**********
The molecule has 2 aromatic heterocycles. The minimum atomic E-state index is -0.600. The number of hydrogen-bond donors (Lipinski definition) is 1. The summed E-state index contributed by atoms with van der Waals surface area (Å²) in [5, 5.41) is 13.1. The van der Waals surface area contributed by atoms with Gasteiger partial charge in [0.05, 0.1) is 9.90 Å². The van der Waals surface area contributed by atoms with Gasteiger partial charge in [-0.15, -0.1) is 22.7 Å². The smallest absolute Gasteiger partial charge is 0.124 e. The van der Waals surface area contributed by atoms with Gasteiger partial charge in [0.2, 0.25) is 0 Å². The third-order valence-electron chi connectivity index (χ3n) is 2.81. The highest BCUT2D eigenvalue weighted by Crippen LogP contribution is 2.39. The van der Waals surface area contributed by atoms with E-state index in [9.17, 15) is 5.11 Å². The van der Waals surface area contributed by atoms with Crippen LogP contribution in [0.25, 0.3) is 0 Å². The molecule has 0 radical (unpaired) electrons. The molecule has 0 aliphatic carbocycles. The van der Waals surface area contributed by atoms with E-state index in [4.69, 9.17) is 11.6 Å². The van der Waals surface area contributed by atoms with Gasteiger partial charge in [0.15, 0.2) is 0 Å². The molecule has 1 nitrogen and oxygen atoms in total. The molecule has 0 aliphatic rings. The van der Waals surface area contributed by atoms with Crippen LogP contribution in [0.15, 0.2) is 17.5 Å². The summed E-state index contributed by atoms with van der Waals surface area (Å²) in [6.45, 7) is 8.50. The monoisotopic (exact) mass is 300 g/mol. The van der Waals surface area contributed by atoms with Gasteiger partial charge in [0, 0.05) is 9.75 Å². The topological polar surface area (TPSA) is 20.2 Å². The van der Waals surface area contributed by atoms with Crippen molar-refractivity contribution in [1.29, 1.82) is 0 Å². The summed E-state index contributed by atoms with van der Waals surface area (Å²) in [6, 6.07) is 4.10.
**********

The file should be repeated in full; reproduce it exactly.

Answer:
The molecule has 2 aromatic heterocycles. The minimum atomic E-state index is -0.600. The number of hydrogen-bond donors (Lipinski definition) is 1. The summed E-state index contributed by atoms with van der Waals surface area (Å²) in [5, 5.41) is 13.1. The van der Waals surface area contributed by atoms with Gasteiger partial charge in [0.05, 0.1) is 9.90 Å². The van der Waals surface area contributed by atoms with Gasteiger partial charge in [-0.15, -0.1) is 22.7 Å². The smallest absolute Gasteiger partial charge is 0.124 e. The van der Waals surface area contributed by atoms with Gasteiger partial charge in [0.2, 0.25) is 0 Å². The third-order valence-electron chi connectivity index (χ3n) is 2.81. The highest BCUT2D eigenvalue weighted by Crippen LogP contribution is 2.39. The van der Waals surface area contributed by atoms with E-state index in [9.17, 15) is 5.11 Å². The van der Waals surface area contributed by atoms with Crippen LogP contribution in [0.25, 0.3) is 0 Å². The molecule has 0 radical (unpaired) electrons. The molecule has 0 aliphatic carbocycles. The van der Waals surface area contributed by atoms with E-state index in [4.69, 9.17) is 11.6 Å². The van der Waals surface area contributed by atoms with Gasteiger partial charge in [0.15, 0.2) is 0 Å². The molecule has 1 nitrogen and oxygen atoms in total. The molecule has 0 aliphatic rings. The van der Waals surface area contributed by atoms with Crippen LogP contribution in [0.15, 0.2) is 17.5 Å². The summed E-state index contributed by atoms with van der Waals surface area (Å²) in [6.45, 7) is 8.50. The monoisotopic (exact) mass is 300 g/mol. The van der Waals surface area contributed by atoms with Gasteiger partial charge in [0, 0.05) is 9.75 Å². The topological polar surface area (TPSA) is 20.2 Å². The van der Waals surface area contributed by atoms with Crippen molar-refractivity contribution in [1.29, 1.82) is 0 Å². The summed E-state index contributed by atoms with van der Waals surface area (Å²) in [6, 6.07) is 4.10.